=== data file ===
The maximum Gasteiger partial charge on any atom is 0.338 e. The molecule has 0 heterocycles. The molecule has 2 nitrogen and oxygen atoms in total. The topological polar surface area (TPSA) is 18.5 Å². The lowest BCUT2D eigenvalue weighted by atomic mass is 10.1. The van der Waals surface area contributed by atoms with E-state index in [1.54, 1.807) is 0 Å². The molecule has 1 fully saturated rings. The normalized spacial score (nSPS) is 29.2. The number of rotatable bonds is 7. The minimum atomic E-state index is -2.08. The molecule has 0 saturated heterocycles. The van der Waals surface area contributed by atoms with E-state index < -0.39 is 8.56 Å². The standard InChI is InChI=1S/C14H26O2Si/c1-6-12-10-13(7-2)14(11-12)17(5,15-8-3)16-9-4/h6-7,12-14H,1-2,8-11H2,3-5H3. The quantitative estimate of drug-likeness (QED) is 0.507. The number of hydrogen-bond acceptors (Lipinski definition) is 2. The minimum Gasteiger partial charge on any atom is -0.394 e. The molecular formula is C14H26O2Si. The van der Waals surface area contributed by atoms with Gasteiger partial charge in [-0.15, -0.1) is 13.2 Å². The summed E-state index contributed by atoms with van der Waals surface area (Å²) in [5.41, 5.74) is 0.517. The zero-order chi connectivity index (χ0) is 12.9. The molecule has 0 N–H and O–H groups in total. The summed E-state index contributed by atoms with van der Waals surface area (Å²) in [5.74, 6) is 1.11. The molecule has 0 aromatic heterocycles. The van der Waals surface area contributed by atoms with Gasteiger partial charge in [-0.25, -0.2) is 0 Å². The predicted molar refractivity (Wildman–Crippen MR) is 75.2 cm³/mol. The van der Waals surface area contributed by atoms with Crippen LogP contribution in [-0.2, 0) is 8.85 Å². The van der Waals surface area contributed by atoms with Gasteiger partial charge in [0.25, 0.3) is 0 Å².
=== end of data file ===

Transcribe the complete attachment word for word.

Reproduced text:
The maximum Gasteiger partial charge on any atom is 0.338 e. The molecule has 0 heterocycles. The molecule has 2 nitrogen and oxygen atoms in total. The topological polar surface area (TPSA) is 18.5 Å². The lowest BCUT2D eigenvalue weighted by atomic mass is 10.1. The van der Waals surface area contributed by atoms with E-state index in [1.54, 1.807) is 0 Å². The molecule has 1 fully saturated rings. The normalized spacial score (nSPS) is 29.2. The number of rotatable bonds is 7. The minimum atomic E-state index is -2.08. The molecule has 0 saturated heterocycles. The van der Waals surface area contributed by atoms with E-state index < -0.39 is 8.56 Å². The standard InChI is InChI=1S/C14H26O2Si/c1-6-12-10-13(7-2)14(11-12)17(5,15-8-3)16-9-4/h6-7,12-14H,1-2,8-11H2,3-5H3. The quantitative estimate of drug-likeness (QED) is 0.507. The number of hydrogen-bond acceptors (Lipinski definition) is 2. The minimum Gasteiger partial charge on any atom is -0.394 e. The molecular formula is C14H26O2Si. The van der Waals surface area contributed by atoms with Gasteiger partial charge in [-0.15, -0.1) is 13.2 Å². The summed E-state index contributed by atoms with van der Waals surface area (Å²) in [5.41, 5.74) is 0.517. The zero-order chi connectivity index (χ0) is 12.9. The molecule has 0 N–H and O–H groups in total. The summed E-state index contributed by atoms with van der Waals surface area (Å²) in [5.74, 6) is 1.11. The molecule has 0 aromatic heterocycles. The van der Waals surface area contributed by atoms with Gasteiger partial charge in [-0.25, -0.2) is 0 Å². The predicted molar refractivity (Wildman–Crippen MR) is 75.2 cm³/mol. The van der Waals surface area contributed by atoms with Crippen LogP contribution in [-0.2, 0) is 8.85 Å². The van der Waals surface area contributed by atoms with Gasteiger partial charge in [0.25, 0.3) is 0 Å².